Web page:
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  1. #1
    Join Date
    Nov 2015
    Location
    Massachusetts
    Posts
    1

    First Gran Fondo

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    My husband is trying to convince me to register for the Vermont Gran Fondo. I think I could definitely do it from a skill level, but I am nervous about a group ride. I have only ridden by myself, or with one or two people. What are the essentials of doing something like this. I don't want to embarrass myself.

  2. #2
    Join Date
    Sep 2013
    Location
    Montreal, QC
    Posts
    773
    Welcome.

    I always ride with husband. So never is huge crowds.

    But I did for the few outings we did that had 4000++ cyclists or one of 1000+.

    I had no issue but I kept my distance from others. I'm a good stable rider (at least this is what hubby says) so it did not worry me. You'll have to remember that not all cyclists leave at once. They generally leave by "speed" group, at least here. If you're fastest or slowest, you may be starting first group or last. So most of the other riders are already gone by the time you leave, or you have a headstart on them and they will pass you by the left (the norm anyway).

    Just enjoy the ride! No reason to embarrass yourself. Worst you can do is not finished and cry (like I did). But when you do (which I did too), the feeling is awesome.
    Helene
    Riding a 2014 Specialized Amira LS4 Expert - aka The Zebra!
    2015 Specialized Crux e5 - aka Bora Bora bike

  3. #3
    Join Date
    May 2008
    Location
    northern Virginia
    Posts
    5,828
    Well I've never done a gran fondo. If my understanding is correct, they are different from organized rides I have done in that you are timed. But I think they are generally the similar to the rides I've done.

    In general when you ride with a group, you want to be predictable and you want to communicate. Signal or say something before slowing down, stopping, moving left or right. Also signal or announce debris or obstacles on the road that people behind you need to know about, for example point down at a pothole or gravel as you approach it or say "gravel" or "pothole." If there are cars coming from behind you warn others with "car back." Cars coming toward you from the opposite direction are "car up." Be aware of what's going on around you -- if you want to move left or right, make sure there's no one behind you that might hit or cut off. Pay attention to the rear wheel of the bike in front of you -- if you touch wheels, the rider in back is likely to fall. If you pass someone, say "passing" or "on your left." If someone is passing you, hold your line. Signal before you turn.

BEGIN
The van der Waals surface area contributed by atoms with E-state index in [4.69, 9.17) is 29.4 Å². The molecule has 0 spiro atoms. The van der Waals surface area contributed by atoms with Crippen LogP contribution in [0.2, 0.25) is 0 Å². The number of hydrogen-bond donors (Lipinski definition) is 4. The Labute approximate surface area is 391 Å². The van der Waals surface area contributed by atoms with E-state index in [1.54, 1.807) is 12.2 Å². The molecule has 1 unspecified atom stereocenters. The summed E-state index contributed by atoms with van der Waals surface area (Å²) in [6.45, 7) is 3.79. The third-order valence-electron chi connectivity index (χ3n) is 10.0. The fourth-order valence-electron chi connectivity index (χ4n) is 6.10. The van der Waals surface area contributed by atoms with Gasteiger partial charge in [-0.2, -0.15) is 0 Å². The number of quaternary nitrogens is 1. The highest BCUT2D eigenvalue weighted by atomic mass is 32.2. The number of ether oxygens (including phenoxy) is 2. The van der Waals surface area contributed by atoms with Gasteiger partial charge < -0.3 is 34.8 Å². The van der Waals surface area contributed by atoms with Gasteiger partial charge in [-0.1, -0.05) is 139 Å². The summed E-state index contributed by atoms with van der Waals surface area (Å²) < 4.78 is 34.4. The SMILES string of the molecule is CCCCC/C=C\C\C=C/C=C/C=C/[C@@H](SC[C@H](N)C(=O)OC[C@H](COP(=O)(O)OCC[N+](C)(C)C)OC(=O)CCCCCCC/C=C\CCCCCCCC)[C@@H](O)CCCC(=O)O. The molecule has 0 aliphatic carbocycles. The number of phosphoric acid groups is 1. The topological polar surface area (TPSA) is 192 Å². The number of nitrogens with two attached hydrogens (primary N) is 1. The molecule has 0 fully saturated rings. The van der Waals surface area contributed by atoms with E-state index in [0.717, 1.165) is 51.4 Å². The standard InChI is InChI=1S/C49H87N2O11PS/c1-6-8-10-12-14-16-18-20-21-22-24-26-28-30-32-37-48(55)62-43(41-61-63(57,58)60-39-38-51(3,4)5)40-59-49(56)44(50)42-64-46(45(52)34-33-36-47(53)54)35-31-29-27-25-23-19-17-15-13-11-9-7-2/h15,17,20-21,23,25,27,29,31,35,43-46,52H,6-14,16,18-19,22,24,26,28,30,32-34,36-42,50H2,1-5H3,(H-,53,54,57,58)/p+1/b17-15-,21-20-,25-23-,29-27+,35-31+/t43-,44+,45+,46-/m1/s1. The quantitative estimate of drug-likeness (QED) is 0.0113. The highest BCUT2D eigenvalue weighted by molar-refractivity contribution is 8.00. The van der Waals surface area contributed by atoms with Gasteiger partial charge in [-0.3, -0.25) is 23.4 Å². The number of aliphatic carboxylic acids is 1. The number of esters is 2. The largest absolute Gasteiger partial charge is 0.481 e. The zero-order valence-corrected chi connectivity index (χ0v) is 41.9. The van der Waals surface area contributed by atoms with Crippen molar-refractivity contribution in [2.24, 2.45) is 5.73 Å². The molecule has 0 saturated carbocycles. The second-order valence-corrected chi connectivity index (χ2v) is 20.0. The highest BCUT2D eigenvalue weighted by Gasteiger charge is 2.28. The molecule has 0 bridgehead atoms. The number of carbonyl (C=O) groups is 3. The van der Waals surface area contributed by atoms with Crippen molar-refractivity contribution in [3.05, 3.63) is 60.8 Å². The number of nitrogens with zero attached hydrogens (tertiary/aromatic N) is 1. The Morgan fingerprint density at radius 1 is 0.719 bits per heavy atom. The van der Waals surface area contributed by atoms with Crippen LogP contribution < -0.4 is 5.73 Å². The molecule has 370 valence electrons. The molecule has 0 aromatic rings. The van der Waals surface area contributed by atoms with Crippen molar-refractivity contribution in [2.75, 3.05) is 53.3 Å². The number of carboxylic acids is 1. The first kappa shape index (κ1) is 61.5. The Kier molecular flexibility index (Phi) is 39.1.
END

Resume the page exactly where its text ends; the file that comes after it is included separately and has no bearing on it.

If it's show and go -- arrive at the start, sign in at registration, get ready to ride and leave when you're ready -- things are usually pretty low key at the beginning. There may be others around you but there likely won't be a big crowd. If it's a mass start, then everyone will start at the same time. They might group you according to the distance you're riding or the speed you expect to ride and start the groups in waves, but you'll still be in a crowd. This type of start is more tricky. You probably will go very slow at first so my might want to keep one foot unclipped in case you have to stop. Then for the first few miles faster riders who started behind you will be passing you. Typically things shake out after a while and there's less passing going on. You often end up with a few people who are riding the same pace as you, so you stay together for the ride, or at least until the rest stop, which can be nice if they're friendly. Occasionally I will end up riding with strangers who are erratic or annoying in some way, so I just slow down a bit or make an excuse to stop so they get ahead of me. But that's rare.

    I'm average when it comes to ride speed -- about 13ish to 14ish mph depending on terrain. For long organized rides, I often am actually one of slower riders out there. There have been times when I got caught up with the excitement and tried to hang with faster people. That's often not a good strategy because you end up exhausted before the end. Also you might see people riding in pace lines -- taking turns drafting off each other. If you're not experienced with pacelines, just hold your line and let them pass. It's best not to try to join them unless you're familiar with how they work.

    Since winter is approaching, I assume the ride you're looking at is sometime next year. If there's a bike club in your area or other organized rides before the gran fondo, it might be good to check them out so you can get used to riding in a group.

    - Gray Trek Madone 4.7 road bike, mystery crack in top tube repaired by Calfee, Bontrager Affinity RXL saddle
    - Red Trek 6000 mountain bike, Bontrager Evoke WSD saddle

    Gone but not forgotten:
    - Silver Trek 2000 road bike
    - Two awesome and worn out Juliana saddles

  4. #4
    Join Date
    May 2008
    Location
    northern Virginia
    Posts
    5,828
    Quote Originally Posted by Helene2013 View Post
    Worst you can do is not finished and cry (like I did).
    More than once I have finished and also cried.

    - Gray Trek Madone 4.7 road bike, mystery crack in top tube repaired by Calfee, Bontrager Affinity RXL saddle
    - Red Trek 6000 mountain bike, Bontrager Evoke WSD saddle

    Gone but not forgotten:
    - Silver Trek 2000 road bike
    - Two awesome and worn out Juliana saddles

 

 

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